- Views & Opinions
The Human Rights Campaign, after witnessing a four-state sweep of victories on marriage equality Nov. 6, released a guide on getting hitched in Maine, Maryland and Washington.
Those states legalized same-sex marriage on Election Day while in Minnesota voters rejected an anti-gay constitutional amendment.
Mainers passed Question 1, which allows loving same-sex couples to legally marry in the state. The law will take effect 30 days after the governor proclaims the election results, comes about 10 days after the results are confirmed by the secretary of state.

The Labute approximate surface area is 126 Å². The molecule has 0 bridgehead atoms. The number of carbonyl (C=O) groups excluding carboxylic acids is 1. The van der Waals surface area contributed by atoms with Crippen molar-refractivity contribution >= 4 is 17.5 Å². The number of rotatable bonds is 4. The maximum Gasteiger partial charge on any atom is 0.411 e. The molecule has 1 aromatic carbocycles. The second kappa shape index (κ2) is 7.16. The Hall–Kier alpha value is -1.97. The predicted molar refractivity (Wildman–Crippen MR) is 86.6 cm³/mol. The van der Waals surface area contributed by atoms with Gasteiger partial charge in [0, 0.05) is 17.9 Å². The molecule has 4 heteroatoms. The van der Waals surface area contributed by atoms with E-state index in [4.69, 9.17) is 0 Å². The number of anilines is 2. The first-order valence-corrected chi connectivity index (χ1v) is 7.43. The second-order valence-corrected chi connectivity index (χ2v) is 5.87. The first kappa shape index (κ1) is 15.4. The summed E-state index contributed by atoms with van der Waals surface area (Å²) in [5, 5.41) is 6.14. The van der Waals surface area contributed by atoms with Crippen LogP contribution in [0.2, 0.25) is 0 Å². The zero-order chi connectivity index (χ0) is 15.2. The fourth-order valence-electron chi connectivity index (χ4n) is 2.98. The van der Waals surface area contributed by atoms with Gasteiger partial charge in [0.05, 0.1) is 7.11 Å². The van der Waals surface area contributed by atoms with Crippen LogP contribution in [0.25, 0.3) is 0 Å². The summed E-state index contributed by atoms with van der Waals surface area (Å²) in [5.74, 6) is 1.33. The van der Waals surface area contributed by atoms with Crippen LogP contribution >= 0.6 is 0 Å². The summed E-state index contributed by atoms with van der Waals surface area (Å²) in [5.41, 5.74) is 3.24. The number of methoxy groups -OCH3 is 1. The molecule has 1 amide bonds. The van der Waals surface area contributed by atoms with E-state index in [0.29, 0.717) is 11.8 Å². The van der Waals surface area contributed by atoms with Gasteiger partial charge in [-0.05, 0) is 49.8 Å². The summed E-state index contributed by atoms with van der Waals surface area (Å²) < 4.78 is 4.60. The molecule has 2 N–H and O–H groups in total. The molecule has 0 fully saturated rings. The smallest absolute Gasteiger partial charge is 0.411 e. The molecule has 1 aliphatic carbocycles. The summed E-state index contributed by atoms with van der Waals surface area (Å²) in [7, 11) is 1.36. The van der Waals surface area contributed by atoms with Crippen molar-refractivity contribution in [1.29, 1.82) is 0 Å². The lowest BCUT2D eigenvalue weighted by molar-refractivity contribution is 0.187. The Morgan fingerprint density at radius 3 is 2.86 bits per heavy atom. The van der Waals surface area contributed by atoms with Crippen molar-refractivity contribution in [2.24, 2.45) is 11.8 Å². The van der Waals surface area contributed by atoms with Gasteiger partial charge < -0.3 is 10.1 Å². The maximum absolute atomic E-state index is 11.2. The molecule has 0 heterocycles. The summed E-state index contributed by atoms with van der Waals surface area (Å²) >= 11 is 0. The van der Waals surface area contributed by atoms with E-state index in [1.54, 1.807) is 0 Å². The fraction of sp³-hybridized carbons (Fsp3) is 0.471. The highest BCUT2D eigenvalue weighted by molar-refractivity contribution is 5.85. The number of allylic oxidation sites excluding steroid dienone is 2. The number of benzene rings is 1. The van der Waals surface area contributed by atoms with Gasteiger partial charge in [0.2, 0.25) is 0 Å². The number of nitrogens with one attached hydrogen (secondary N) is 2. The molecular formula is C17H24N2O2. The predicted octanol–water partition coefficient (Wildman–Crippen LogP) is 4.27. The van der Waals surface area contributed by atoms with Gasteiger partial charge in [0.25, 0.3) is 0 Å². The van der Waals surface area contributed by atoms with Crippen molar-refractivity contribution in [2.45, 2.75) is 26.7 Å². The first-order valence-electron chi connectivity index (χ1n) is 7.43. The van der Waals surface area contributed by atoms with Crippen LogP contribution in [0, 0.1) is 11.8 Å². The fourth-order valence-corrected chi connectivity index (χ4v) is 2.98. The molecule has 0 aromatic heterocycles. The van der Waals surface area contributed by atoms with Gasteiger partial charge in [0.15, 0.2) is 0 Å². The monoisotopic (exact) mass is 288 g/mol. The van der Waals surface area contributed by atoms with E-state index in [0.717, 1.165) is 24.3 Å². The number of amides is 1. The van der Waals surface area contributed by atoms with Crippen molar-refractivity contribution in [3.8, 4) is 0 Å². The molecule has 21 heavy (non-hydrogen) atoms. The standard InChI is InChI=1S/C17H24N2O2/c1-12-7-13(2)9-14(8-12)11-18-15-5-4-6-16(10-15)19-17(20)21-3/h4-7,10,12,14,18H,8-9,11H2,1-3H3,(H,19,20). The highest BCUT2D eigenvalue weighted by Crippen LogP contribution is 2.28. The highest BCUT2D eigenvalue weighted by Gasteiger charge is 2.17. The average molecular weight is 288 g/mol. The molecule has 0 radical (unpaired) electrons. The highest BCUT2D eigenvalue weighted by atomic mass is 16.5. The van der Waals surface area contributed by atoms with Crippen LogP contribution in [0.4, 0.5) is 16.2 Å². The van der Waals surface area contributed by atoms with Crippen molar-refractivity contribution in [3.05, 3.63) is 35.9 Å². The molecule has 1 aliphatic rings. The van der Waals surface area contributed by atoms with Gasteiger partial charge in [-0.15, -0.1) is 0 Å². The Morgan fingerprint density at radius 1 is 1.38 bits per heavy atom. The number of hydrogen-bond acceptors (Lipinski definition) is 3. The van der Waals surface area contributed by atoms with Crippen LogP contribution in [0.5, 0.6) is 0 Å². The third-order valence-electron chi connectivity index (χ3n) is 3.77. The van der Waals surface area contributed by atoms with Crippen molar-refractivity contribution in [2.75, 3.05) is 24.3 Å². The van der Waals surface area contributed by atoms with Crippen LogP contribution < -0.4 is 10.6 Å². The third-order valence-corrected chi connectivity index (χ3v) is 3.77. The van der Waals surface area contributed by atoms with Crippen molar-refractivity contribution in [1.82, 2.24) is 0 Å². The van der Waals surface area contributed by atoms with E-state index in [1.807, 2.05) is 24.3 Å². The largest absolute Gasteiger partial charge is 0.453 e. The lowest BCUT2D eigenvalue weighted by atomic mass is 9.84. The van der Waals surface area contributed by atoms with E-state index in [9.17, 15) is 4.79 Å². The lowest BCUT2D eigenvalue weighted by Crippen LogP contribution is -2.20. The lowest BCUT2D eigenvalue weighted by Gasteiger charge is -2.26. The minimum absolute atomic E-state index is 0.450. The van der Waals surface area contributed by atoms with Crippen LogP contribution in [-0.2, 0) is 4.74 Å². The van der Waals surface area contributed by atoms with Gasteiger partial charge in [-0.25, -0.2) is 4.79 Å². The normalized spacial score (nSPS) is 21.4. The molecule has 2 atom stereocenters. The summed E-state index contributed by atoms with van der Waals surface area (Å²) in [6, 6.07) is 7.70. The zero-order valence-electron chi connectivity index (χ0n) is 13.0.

Same-sex couples will follow the same procedures for obtaining licenses in Maine that that straight couples follow. Licenses are obtained from town and city clerks, with the couples applying in person. Out of state residents can get married in Maine.
Marylanders voted to pass Question 6, a referendum allowing same-sex couples to legally marriage. The new law will take effect in Maryland on January 1, 2013.
Maryland requires that a marriage license be obtained from the Circuit Court Clerk’s office in the county where the marriage is to take place. A marriage license is not effective until 6:00 a.m. on the second calendar day after the license is issued and non-residents of the state can marry in Maryland. In fact, the Baltimore tourism bureau has launched a gay wedding campaign.
Washington voters approved Referendum 74, which allows loving same-sex couples to legally marry in the state. This law will take effect December 6, 2012.
Licenses are issued at county level.